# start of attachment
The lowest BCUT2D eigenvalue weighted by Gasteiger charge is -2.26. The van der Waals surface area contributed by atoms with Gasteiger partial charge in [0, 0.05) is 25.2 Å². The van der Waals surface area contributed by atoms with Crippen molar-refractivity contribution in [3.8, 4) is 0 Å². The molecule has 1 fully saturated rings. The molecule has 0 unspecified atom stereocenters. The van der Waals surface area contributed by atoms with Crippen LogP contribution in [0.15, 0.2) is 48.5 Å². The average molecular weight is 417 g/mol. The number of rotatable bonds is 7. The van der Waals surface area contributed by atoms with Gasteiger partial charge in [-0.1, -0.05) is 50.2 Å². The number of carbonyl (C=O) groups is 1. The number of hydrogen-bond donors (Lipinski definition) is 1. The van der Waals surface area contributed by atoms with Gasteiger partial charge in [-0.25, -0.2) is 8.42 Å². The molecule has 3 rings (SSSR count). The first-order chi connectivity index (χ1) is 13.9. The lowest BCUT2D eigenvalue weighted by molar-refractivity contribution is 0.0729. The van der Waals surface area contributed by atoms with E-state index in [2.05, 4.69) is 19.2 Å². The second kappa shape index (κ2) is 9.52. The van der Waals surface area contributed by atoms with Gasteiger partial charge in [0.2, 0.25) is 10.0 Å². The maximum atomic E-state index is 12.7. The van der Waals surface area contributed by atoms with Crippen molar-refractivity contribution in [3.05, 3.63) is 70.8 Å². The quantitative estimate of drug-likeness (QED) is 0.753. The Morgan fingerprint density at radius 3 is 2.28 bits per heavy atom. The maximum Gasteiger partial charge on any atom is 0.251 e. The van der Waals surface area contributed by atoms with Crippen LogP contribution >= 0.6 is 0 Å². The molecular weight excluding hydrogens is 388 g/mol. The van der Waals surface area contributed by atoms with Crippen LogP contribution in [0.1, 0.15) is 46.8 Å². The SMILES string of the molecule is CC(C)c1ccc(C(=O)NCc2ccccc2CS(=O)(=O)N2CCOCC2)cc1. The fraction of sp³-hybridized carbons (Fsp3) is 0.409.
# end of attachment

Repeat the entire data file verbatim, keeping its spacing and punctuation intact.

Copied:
The lowest BCUT2D eigenvalue weighted by Gasteiger charge is -2.26. The van der Waals surface area contributed by atoms with Gasteiger partial charge in [0, 0.05) is 25.2 Å². The van der Waals surface area contributed by atoms with Crippen molar-refractivity contribution in [3.8, 4) is 0 Å². The molecule has 1 fully saturated rings. The molecule has 0 unspecified atom stereocenters. The van der Waals surface area contributed by atoms with Crippen LogP contribution in [0.15, 0.2) is 48.5 Å². The average molecular weight is 417 g/mol. The number of rotatable bonds is 7. The van der Waals surface area contributed by atoms with Gasteiger partial charge in [-0.1, -0.05) is 50.2 Å². The number of carbonyl (C=O) groups is 1. The number of hydrogen-bond donors (Lipinski definition) is 1. The van der Waals surface area contributed by atoms with Gasteiger partial charge in [-0.25, -0.2) is 8.42 Å². The molecule has 3 rings (SSSR count). The first-order chi connectivity index (χ1) is 13.9. The lowest BCUT2D eigenvalue weighted by molar-refractivity contribution is 0.0729. The van der Waals surface area contributed by atoms with E-state index in [2.05, 4.69) is 19.2 Å². The second kappa shape index (κ2) is 9.52. The van der Waals surface area contributed by atoms with Gasteiger partial charge in [0.2, 0.25) is 10.0 Å². The maximum atomic E-state index is 12.7. The van der Waals surface area contributed by atoms with Crippen molar-refractivity contribution in [3.05, 3.63) is 70.8 Å². The quantitative estimate of drug-likeness (QED) is 0.753. The Morgan fingerprint density at radius 3 is 2.28 bits per heavy atom. The maximum Gasteiger partial charge on any atom is 0.251 e. The van der Waals surface area contributed by atoms with Crippen LogP contribution >= 0.6 is 0 Å². The molecular weight excluding hydrogens is 388 g/mol. The van der Waals surface area contributed by atoms with Crippen LogP contribution in [0.1, 0.15) is 46.8 Å². The SMILES string of the molecule is CC(C)c1ccc(C(=O)NCc2ccccc2CS(=O)(=O)N2CCOCC2)cc1. The fraction of sp³-hybridized carbons (Fsp3) is 0.409.